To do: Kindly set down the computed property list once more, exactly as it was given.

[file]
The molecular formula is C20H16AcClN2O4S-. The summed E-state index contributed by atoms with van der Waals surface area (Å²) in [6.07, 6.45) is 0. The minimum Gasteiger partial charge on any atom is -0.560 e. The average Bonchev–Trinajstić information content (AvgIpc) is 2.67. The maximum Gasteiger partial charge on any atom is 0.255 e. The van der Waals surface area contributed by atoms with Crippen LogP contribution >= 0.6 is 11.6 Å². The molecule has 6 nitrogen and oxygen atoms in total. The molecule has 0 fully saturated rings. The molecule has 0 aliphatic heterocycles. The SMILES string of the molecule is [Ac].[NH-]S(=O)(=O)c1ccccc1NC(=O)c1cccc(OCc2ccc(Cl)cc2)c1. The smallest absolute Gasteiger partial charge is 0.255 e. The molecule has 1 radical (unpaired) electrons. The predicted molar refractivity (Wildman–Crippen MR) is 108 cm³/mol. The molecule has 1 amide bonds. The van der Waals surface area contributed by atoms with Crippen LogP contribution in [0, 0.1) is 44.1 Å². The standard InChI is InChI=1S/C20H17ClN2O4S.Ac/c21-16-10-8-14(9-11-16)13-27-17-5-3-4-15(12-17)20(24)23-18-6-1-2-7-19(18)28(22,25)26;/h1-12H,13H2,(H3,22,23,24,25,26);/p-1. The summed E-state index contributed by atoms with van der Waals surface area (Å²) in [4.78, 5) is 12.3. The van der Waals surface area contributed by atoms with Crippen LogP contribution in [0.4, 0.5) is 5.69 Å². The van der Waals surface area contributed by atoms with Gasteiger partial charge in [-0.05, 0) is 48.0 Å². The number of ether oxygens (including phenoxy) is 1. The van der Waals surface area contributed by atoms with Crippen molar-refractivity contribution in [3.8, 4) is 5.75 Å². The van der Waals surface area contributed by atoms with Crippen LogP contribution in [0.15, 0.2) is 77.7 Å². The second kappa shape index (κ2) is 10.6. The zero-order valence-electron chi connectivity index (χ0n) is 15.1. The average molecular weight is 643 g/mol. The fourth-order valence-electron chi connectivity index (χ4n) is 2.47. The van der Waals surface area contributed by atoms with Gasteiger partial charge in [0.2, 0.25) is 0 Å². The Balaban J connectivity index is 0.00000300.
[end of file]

The molecular formula is C20H16AcClN2O4S-. The summed E-state index contributed by atoms with van der Waals surface area (Å²) in [6.07, 6.45) is 0. The minimum Gasteiger partial charge on any atom is -0.560 e. The average Bonchev–Trinajstić information content (AvgIpc) is 2.67. The maximum Gasteiger partial charge on any atom is 0.255 e. The van der Waals surface area contributed by atoms with Crippen LogP contribution >= 0.6 is 11.6 Å². The molecule has 6 nitrogen and oxygen atoms in total. The molecule has 0 fully saturated rings. The molecule has 0 aliphatic heterocycles. The SMILES string of the molecule is [Ac].[NH-]S(=O)(=O)c1ccccc1NC(=O)c1cccc(OCc2ccc(Cl)cc2)c1. The smallest absolute Gasteiger partial charge is 0.255 e. The molecule has 1 radical (unpaired) electrons. The predicted molar refractivity (Wildman–Crippen MR) is 108 cm³/mol. The molecule has 1 amide bonds. The van der Waals surface area contributed by atoms with Crippen LogP contribution in [0, 0.1) is 44.1 Å². The standard InChI is InChI=1S/C20H17ClN2O4S.Ac/c21-16-10-8-14(9-11-16)13-27-17-5-3-4-15(12-17)20(24)23-18-6-1-2-7-19(18)28(22,25)26;/h1-12H,13H2,(H3,22,23,24,25,26);/p-1. The summed E-state index contributed by atoms with van der Waals surface area (Å²) in [4.78, 5) is 12.3. The van der Waals surface area contributed by atoms with Crippen LogP contribution in [0.4, 0.5) is 5.69 Å². The van der Waals surface area contributed by atoms with Gasteiger partial charge in [-0.05, 0) is 48.0 Å². The number of ether oxygens (including phenoxy) is 1. The van der Waals surface area contributed by atoms with Crippen molar-refractivity contribution in [3.8, 4) is 5.75 Å². The van der Waals surface area contributed by atoms with Crippen LogP contribution in [0.15, 0.2) is 77.7 Å². The second kappa shape index (κ2) is 10.6. The zero-order valence-electron chi connectivity index (χ0n) is 15.1. The average molecular weight is 643 g/mol. The fourth-order valence-electron chi connectivity index (χ4n) is 2.47. The van der Waals surface area contributed by atoms with Gasteiger partial charge in [0.2, 0.25) is 0 Å². The Balaban J connectivity index is 0.00000300.